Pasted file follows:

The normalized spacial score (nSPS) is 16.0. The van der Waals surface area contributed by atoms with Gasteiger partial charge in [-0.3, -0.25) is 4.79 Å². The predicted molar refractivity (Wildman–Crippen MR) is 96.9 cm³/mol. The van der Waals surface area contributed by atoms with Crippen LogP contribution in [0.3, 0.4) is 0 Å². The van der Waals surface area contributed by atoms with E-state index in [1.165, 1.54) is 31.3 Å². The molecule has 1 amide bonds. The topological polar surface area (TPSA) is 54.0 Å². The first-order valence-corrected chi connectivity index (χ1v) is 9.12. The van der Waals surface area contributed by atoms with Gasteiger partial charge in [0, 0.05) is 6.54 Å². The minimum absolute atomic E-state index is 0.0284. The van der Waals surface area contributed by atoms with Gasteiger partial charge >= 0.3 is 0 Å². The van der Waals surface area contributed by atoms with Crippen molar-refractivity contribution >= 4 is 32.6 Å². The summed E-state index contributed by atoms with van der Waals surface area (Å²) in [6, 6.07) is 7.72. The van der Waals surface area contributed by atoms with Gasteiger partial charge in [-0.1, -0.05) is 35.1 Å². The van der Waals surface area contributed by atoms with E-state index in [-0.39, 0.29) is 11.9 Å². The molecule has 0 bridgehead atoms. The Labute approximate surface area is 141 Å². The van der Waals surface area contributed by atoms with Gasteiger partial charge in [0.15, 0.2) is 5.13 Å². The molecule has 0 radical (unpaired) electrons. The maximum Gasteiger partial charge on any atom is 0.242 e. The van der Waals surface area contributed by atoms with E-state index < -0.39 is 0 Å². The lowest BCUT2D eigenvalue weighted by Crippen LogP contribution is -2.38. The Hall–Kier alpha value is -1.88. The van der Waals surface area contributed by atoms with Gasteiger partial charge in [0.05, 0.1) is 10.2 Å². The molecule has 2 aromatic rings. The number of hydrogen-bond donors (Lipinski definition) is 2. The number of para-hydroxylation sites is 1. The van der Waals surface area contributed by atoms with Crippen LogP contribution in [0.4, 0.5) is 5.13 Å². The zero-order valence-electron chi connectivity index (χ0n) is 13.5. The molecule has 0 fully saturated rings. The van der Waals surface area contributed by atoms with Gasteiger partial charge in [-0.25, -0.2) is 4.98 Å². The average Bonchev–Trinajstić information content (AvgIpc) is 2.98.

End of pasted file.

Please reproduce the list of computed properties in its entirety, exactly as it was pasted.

The normalized spacial score (nSPS) is 16.0. The van der Waals surface area contributed by atoms with Gasteiger partial charge in [-0.3, -0.25) is 4.79 Å². The predicted molar refractivity (Wildman–Crippen MR) is 96.9 cm³/mol. The van der Waals surface area contributed by atoms with Crippen LogP contribution in [0.3, 0.4) is 0 Å². The van der Waals surface area contributed by atoms with E-state index in [1.165, 1.54) is 31.3 Å². The molecule has 1 amide bonds. The topological polar surface area (TPSA) is 54.0 Å². The first-order valence-corrected chi connectivity index (χ1v) is 9.12. The van der Waals surface area contributed by atoms with Gasteiger partial charge in [0, 0.05) is 6.54 Å². The minimum absolute atomic E-state index is 0.0284. The van der Waals surface area contributed by atoms with Gasteiger partial charge >= 0.3 is 0 Å². The van der Waals surface area contributed by atoms with Crippen molar-refractivity contribution >= 4 is 32.6 Å². The summed E-state index contributed by atoms with van der Waals surface area (Å²) in [6, 6.07) is 7.72. The van der Waals surface area contributed by atoms with Gasteiger partial charge in [-0.1, -0.05) is 35.1 Å². The van der Waals surface area contributed by atoms with E-state index in [-0.39, 0.29) is 11.9 Å². The molecule has 0 bridgehead atoms. The Labute approximate surface area is 141 Å². The van der Waals surface area contributed by atoms with Gasteiger partial charge in [0.15, 0.2) is 5.13 Å². The molecule has 0 radical (unpaired) electrons. The maximum Gasteiger partial charge on any atom is 0.242 e. The van der Waals surface area contributed by atoms with E-state index < -0.39 is 0 Å². The lowest BCUT2D eigenvalue weighted by Crippen LogP contribution is -2.38. The Hall–Kier alpha value is -1.88. The van der Waals surface area contributed by atoms with Gasteiger partial charge in [0.05, 0.1) is 10.2 Å². The molecule has 2 aromatic rings. The number of hydrogen-bond donors (Lipinski definition) is 2. The number of para-hydroxylation sites is 1. The van der Waals surface area contributed by atoms with Crippen LogP contribution in [0.4, 0.5) is 5.13 Å². The zero-order valence-electron chi connectivity index (χ0n) is 13.5. The molecule has 0 fully saturated rings. The van der Waals surface area contributed by atoms with Gasteiger partial charge in [-0.25, -0.2) is 4.98 Å². The average Bonchev–Trinajstić information content (AvgIpc) is 2.98.